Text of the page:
How do you find the uncertainty of a weighing balance?
The quarter weighs about 6.72 grams, with a nominal uncertainty in the measurement of ± 0.01 gram. If we weigh the quarter on a more sensitive balance, we may find that its mass is 6.723 g. This means its mass lies between 6.722 and 6.724 grams, an uncertainty of 0.001 gram.
In principle, the uncertainty quantifies any possible difference between the calibrated value and its reference base (which normally depends on reference standards).
The smallest division of a 30-cm ruler is one millimeter, thus the uncertainty of the ruler is dx = 0.5mm = 0.05cm. For example, an object is measured to be x ± δx = (23.25 ± 0.05) cm.
If you’re adding or subtracting quantities with uncertainties, you add the absolute uncertainties. If you’re multiplying or dividing, you add the relative uncertainties. If you’re multiplying by a constant factor, you multiply absolute uncertainties by the same factor, or do nothing to relative uncertainties.
For a mass balance that can give readings to 2 decimal places, the uncertainty is assumed to be ±0.01.
In the absence of some disturbance factor like water adsorption phenomena, evaporation, magnetic and electrostatic effects, the measurement uncertainty for an electronic balance in our laboratory is in the 10-4 to 10-3 range (100 to 1000 ppm). analysis.
In the absence of some disturbance factor like water adsorption phenomena, evaporation, magnetic and electrostatic effects, the measurement uncertainty for an electronic balance in our laboratory is in the 10-4 to 10-3 range (100 to 1000 ppm).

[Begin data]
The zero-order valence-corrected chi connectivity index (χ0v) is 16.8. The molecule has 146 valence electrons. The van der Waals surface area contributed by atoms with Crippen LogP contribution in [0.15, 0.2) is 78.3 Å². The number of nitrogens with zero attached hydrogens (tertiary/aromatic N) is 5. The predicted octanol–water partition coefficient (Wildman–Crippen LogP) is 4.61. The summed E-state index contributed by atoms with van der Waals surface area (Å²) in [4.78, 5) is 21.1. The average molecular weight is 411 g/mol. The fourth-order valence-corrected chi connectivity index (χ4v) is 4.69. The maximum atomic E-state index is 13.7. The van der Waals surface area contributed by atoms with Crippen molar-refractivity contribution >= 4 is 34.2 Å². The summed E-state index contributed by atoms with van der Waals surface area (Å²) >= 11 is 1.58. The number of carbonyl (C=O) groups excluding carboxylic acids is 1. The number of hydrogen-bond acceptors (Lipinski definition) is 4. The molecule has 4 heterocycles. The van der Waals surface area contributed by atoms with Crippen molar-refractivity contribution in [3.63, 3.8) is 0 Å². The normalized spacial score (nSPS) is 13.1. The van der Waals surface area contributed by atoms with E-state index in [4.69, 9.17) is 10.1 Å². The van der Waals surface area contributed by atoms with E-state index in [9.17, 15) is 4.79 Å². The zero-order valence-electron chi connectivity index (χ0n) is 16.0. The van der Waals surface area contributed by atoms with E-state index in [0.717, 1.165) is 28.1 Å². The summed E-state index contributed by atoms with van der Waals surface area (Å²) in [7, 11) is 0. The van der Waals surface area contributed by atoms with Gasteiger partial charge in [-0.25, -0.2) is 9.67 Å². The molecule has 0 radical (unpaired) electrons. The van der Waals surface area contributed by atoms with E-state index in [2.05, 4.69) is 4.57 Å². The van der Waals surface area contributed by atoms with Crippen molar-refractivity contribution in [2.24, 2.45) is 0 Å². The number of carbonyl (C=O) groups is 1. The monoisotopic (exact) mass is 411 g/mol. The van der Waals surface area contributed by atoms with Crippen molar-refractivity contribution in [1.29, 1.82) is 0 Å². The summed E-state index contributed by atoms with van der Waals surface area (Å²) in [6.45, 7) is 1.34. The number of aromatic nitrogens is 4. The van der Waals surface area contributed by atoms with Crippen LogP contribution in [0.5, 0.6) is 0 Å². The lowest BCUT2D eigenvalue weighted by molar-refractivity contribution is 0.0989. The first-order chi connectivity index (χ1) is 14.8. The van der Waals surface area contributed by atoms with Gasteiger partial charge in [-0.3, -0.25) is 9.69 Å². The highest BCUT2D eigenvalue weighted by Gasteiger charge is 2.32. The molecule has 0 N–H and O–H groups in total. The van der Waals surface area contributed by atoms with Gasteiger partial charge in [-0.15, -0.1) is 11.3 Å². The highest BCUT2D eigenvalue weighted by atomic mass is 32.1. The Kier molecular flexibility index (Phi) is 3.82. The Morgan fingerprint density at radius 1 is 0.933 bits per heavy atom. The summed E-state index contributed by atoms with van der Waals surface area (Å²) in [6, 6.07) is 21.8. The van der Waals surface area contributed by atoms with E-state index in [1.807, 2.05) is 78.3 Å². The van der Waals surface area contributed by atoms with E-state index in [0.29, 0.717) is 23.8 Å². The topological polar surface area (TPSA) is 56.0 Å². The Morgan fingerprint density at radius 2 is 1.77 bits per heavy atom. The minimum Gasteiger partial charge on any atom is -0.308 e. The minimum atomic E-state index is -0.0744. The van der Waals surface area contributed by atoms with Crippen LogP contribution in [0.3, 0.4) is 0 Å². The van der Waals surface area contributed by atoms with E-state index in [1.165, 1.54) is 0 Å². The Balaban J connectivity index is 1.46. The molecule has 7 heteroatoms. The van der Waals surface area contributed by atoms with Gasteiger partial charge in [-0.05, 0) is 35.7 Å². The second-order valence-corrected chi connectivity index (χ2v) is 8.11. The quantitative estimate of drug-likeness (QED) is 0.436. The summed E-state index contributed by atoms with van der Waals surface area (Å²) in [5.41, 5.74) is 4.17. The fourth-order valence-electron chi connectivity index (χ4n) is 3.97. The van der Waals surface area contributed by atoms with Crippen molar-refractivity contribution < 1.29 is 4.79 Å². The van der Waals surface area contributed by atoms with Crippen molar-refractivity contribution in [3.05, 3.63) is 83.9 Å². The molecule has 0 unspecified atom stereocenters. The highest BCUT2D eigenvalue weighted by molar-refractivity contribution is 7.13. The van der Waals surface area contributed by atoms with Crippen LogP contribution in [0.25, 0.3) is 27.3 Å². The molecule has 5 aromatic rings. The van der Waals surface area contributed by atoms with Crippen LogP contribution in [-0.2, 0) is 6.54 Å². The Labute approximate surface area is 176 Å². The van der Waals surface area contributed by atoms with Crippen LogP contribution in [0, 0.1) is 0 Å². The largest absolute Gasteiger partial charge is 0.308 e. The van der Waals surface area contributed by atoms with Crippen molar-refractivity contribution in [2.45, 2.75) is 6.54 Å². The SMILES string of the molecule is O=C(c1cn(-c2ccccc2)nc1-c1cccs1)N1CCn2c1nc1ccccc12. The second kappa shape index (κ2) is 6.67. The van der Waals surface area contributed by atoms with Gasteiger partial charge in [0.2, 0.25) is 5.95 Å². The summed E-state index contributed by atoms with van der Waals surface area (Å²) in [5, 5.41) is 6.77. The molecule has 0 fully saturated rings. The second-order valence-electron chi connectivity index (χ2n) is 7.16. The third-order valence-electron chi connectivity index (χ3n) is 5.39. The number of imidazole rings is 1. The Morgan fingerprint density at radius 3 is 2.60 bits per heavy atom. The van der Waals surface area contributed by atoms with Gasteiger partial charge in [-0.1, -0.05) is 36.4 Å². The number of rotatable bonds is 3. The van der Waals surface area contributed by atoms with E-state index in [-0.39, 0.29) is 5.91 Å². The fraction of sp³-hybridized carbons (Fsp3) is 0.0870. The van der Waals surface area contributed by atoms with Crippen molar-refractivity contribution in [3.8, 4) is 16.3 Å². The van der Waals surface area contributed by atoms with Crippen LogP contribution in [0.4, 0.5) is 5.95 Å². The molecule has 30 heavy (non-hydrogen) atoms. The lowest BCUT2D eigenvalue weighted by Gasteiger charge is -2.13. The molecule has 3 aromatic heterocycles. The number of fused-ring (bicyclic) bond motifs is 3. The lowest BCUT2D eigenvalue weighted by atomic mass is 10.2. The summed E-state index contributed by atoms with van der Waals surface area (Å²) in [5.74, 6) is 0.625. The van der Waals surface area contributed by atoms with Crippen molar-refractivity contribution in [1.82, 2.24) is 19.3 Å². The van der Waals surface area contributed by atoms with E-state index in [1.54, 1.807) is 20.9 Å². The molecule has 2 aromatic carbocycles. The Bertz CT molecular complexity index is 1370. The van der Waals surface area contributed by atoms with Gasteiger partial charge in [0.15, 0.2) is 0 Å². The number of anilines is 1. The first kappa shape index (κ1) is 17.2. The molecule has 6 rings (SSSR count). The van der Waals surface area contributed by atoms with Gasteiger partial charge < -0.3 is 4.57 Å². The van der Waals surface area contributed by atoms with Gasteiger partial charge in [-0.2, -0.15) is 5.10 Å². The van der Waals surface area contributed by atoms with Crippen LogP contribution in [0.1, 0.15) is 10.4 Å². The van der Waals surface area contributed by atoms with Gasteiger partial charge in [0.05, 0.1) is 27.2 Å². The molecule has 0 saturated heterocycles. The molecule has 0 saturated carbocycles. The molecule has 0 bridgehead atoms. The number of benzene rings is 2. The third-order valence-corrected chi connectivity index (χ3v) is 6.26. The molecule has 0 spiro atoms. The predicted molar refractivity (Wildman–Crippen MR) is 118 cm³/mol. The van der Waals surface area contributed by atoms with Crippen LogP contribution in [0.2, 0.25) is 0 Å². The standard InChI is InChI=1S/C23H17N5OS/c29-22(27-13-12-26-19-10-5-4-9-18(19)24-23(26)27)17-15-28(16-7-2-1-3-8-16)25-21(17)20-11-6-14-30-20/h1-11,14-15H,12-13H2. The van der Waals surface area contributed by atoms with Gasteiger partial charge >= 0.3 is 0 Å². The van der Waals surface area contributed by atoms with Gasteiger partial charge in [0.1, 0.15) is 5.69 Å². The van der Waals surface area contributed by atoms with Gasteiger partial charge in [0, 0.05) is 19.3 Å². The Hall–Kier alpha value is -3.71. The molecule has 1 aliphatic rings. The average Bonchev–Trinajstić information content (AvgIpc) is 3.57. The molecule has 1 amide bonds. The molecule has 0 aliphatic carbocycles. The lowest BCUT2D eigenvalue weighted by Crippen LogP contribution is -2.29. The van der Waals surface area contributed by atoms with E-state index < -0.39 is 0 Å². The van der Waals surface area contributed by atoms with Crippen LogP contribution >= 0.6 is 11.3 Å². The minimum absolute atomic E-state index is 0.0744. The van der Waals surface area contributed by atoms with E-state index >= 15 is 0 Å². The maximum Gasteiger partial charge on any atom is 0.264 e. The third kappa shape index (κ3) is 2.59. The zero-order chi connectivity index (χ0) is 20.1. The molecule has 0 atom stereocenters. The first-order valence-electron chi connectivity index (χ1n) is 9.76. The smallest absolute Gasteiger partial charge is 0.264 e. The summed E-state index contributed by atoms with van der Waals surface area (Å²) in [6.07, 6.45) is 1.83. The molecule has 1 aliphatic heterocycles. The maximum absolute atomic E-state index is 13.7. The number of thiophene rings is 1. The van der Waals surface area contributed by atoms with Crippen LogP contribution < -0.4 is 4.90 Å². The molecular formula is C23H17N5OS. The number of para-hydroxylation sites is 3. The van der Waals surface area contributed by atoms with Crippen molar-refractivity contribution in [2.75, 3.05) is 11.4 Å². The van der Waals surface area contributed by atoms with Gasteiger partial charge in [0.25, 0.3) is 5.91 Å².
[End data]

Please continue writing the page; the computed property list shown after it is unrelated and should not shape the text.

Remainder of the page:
We know that, 1 Gram = 1000 Milligram. Uncertainty in measurement of the analytical balance = plus or minus 1.
The uncertainty of a measuring instrument is estimated as plus or minus (±) half the smallest scale division. For a thermometer with a mark at every 1.0°C, the uncertainty is ± 0.5°C. This means that if a student reads a value from this thermometer as 24.0°C, they could give the result as 24.0°C ± 0.5°C.
Rule 1. If you are adding or subtracting two uncertain numbers, then the numerical uncertainty of the sum or difference is the sum of the numerical uncertainties of the two numbers. For example, if A = 3.4± . 5 m and B = 6.3± . 2 m, then A+B = 9.7± .
This is a measure of how well a scale can be read. For an analogue scale, the uncertainty is ± half of the smallest scale division. For a digital scale, the uncertainty is ± 1 in the least significant digit.
Therefore, the balance linearity contribution is 0.15mg/(3)^1/2 = 0.09 mg. This contribution may have to be counted twice if the sample is weighed by difference — once for the tare and once for the gross weight, giving a standard uncertainty that equals (2 x (0.09)2)^1/2 = 0.13 mg.